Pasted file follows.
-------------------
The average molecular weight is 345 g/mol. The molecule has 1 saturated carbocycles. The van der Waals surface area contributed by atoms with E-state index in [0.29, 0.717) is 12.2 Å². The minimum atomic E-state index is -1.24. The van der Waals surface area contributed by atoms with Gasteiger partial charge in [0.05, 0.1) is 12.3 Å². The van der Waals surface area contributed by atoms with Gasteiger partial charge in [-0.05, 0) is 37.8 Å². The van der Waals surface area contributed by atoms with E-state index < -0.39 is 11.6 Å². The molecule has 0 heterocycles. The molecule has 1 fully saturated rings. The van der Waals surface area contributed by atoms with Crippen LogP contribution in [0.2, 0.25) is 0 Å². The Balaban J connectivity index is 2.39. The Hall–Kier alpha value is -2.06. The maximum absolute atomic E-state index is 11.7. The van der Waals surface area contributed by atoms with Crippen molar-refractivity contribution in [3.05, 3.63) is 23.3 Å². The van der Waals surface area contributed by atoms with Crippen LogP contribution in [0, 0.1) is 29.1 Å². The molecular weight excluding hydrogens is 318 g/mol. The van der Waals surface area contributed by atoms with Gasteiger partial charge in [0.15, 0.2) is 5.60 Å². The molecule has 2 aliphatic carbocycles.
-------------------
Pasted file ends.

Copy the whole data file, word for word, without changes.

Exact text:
The average molecular weight is 345 g/mol. The molecule has 1 saturated carbocycles. The van der Waals surface area contributed by atoms with E-state index in [0.29, 0.717) is 12.2 Å². The minimum atomic E-state index is -1.24. The van der Waals surface area contributed by atoms with Gasteiger partial charge in [0.05, 0.1) is 12.3 Å². The van der Waals surface area contributed by atoms with Gasteiger partial charge in [-0.05, 0) is 37.8 Å². The van der Waals surface area contributed by atoms with E-state index < -0.39 is 11.6 Å². The molecule has 0 heterocycles. The molecule has 1 fully saturated rings. The van der Waals surface area contributed by atoms with Crippen LogP contribution in [0.2, 0.25) is 0 Å². The Balaban J connectivity index is 2.39. The Hall–Kier alpha value is -2.06. The maximum absolute atomic E-state index is 11.7. The van der Waals surface area contributed by atoms with Crippen molar-refractivity contribution in [3.05, 3.63) is 23.3 Å². The van der Waals surface area contributed by atoms with Crippen LogP contribution in [0, 0.1) is 29.1 Å². The molecular weight excluding hydrogens is 318 g/mol. The van der Waals surface area contributed by atoms with Gasteiger partial charge in [0.15, 0.2) is 5.60 Å². The molecule has 2 aliphatic carbocycles.